By Hannah Troyer

More than 100 dogs facing almost certain death due to overcrowded shelters could finally find loving homes - just not in Indiana.

The pups will travel all the way to New England to be adopted through New Hampshire and Vermont shelters.

The large group of canines is not the first to make the 2,200-mile journey to find adoptive families - but one lawmaker hopes to change Indiana's law to make it necessary less often.

Since its creation in 2004, the CanINE Express Transport Project has saved 9,300 Indiana dogs from South and Central Indiana from being euthanized.

Cathi Eagan, who collaborates with various individuals and organizations including Indianapolis Animal Care and Control, Indiana Animal Welfare Center, and state Rep. Linda Lawson, founded the project.

It allows states that have an overpopulation of dogs and cats, such as Indiana and other mid-Atlantic states, to give excess strays and shelter animals to states with low animal shelter populations - like New Hampshire and Vermont.

Eagan says the partnership with the 15 New England shelters is a great system.

"That's where they get placed because (those states) have a need for well-socialized and healthy dogs," Eagan said. "It absolutely saves the lives of these animals. We knew if they would stay here they would be killed by the shelters because of no space in the kennels. It's not their fault. There are just too many dogs and cats for the facilities that we have."

The transport partnership also has a huge supporter in Lawson, D-Hammond. Since she went on one of the monthly transport trips a few years ago, Lawson has proposed legislation to create the Indiana Companion Animal Sterilization Fund, which would help reduce the state's pet overpopulation crisis.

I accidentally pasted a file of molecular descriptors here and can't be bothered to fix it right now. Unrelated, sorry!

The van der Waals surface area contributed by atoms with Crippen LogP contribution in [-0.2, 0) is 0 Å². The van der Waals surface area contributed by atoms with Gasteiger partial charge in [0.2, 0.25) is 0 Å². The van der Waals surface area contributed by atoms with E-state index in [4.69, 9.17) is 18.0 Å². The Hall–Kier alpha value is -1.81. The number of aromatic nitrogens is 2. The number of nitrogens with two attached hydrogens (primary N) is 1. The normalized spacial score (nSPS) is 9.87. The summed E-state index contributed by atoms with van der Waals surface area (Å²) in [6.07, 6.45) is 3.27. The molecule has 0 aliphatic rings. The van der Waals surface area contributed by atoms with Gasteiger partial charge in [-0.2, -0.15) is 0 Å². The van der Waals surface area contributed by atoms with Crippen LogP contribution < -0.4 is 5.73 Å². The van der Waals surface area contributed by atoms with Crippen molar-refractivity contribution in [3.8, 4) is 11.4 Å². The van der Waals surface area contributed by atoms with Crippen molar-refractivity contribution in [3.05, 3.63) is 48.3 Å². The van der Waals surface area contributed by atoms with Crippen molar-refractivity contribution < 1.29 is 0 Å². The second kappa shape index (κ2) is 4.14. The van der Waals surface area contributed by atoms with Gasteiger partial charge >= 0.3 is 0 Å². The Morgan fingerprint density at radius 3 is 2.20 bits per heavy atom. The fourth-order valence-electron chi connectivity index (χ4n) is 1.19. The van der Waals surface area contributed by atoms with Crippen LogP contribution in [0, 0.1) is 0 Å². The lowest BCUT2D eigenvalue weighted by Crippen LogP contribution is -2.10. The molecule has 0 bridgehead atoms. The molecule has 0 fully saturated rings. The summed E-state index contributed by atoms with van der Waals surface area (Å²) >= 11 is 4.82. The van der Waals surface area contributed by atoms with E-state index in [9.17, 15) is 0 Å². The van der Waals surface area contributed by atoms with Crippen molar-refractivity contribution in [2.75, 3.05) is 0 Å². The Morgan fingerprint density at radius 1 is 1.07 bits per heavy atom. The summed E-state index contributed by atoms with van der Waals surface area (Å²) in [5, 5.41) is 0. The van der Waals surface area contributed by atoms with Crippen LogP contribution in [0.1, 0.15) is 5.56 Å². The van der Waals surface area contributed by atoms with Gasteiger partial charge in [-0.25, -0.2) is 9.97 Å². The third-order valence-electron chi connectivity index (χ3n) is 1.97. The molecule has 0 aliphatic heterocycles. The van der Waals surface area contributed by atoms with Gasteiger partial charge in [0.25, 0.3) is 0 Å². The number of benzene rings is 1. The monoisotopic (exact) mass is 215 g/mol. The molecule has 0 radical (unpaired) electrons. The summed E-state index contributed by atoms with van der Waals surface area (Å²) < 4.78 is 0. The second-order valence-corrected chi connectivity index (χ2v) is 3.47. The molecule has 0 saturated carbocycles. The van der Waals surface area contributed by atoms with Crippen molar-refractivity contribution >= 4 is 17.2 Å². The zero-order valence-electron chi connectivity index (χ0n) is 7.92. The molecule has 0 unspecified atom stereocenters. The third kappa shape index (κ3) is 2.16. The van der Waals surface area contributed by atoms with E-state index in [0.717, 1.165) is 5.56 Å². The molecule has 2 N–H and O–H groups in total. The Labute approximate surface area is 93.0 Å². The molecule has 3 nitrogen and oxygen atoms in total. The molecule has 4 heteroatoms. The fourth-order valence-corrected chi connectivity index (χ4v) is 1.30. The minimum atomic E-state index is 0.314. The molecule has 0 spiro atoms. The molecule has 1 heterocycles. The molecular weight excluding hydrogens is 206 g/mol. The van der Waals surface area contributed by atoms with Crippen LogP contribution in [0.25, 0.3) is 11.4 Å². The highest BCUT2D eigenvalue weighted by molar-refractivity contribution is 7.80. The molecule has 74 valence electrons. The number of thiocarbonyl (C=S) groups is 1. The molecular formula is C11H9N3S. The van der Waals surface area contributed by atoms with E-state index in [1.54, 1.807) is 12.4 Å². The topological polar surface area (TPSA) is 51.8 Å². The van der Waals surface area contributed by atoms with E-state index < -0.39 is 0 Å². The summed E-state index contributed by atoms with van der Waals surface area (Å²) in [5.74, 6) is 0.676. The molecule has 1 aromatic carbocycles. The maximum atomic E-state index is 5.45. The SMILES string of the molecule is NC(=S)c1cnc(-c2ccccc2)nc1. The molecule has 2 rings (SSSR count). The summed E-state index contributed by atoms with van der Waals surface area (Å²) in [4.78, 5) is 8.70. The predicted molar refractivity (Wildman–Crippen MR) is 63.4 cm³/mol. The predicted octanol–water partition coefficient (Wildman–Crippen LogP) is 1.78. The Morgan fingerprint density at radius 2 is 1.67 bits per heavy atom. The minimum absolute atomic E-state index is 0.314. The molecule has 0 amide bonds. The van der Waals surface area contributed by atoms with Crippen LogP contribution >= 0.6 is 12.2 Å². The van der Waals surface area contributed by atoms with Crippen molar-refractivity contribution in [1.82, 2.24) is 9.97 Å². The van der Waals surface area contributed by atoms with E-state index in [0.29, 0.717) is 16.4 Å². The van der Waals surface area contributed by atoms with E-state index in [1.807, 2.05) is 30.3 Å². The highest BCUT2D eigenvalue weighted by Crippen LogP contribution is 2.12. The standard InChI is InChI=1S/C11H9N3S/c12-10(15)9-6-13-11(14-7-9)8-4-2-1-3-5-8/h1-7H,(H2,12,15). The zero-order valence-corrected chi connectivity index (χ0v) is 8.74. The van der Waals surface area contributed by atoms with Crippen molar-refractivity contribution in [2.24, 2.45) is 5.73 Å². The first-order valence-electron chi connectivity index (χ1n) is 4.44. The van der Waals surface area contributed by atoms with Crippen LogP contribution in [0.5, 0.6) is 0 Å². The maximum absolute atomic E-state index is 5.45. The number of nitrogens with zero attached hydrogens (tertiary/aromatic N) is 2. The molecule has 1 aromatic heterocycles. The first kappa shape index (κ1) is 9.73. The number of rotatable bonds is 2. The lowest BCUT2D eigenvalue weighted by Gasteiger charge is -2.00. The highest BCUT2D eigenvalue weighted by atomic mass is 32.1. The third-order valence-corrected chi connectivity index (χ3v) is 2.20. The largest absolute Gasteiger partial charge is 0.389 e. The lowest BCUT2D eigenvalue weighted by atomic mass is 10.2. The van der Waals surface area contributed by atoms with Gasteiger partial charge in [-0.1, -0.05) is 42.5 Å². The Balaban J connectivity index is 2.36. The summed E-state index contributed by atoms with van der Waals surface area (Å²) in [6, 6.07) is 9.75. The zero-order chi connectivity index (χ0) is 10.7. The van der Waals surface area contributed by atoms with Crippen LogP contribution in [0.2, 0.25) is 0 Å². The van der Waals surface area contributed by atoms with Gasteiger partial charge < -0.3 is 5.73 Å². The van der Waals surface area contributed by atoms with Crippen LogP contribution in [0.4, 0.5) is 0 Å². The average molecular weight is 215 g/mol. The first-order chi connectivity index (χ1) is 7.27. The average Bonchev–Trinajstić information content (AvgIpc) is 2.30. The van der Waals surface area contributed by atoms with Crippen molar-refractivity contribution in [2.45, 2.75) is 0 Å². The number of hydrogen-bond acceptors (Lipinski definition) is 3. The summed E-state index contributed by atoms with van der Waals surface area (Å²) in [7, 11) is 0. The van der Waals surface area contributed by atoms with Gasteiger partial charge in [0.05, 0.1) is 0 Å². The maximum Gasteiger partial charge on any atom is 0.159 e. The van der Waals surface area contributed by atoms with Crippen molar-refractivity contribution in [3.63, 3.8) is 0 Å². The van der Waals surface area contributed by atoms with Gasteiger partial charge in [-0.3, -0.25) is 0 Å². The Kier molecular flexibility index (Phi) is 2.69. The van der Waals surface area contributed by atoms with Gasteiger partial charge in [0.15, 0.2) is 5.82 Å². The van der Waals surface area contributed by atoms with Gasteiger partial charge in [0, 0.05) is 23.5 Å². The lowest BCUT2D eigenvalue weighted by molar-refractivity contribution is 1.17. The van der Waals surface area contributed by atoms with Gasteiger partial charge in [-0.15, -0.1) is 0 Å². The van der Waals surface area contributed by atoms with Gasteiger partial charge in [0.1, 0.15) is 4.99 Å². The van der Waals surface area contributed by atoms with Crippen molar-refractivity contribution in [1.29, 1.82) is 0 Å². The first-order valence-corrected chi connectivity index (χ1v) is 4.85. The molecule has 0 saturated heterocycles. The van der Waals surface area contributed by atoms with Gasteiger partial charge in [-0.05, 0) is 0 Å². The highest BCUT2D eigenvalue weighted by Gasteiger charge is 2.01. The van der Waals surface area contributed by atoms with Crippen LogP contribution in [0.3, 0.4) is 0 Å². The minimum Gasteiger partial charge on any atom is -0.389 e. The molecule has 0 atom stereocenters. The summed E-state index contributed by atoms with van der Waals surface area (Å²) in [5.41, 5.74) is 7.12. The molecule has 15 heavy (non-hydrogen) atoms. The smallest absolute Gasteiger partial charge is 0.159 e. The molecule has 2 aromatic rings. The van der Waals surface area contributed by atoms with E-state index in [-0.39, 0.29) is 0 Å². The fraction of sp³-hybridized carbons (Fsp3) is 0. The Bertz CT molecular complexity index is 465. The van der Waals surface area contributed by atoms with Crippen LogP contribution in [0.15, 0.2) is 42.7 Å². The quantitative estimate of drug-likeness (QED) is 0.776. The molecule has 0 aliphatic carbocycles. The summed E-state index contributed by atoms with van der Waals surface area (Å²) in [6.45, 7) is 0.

The fund would take various amounts of funding from areas across the state to reach the amount needed by spay and neutering organizations. That would allow those facilities to reach more people and the pet population wouldn't increase at the drastic rate it is now.

But Lawson sad she's having trouble finding support from fellow legislators to implement the idea, which she's taken from some of those northeast states that don't have an animal overpopulation problem. She says it's the most logical and cheapest way to solve the state's pet population issue.

The legislation has gone nowhere.

"We spent a lot of time talking to legislators in the Senate and House trying to get them excited or at least listen to us," Lawson said. "It is really hard because we live in an agriculture state and many people don't see a difference between a cow, lamb, chicken and a dog."

Lawson says the only way to get support for her legislation is to continue talking about the issue. She says she has to convince legislators that this will save state and local government money.

As for the pups, their journey was expected to end happily in the northeast.

"After the quarantine period ends, they fly out" the shelter door, Eagan said. The dogs in states "without quarantine periods - like Vermont - are home before I even get back home again, which is amazing."

"It's such a boost to see these animals are going home," Eagan said. "We get messages from the adopters saying how they are so in love with these dogs."

Hannah Troyer is a reporter for, a news website powered by Franklin College journalism students.

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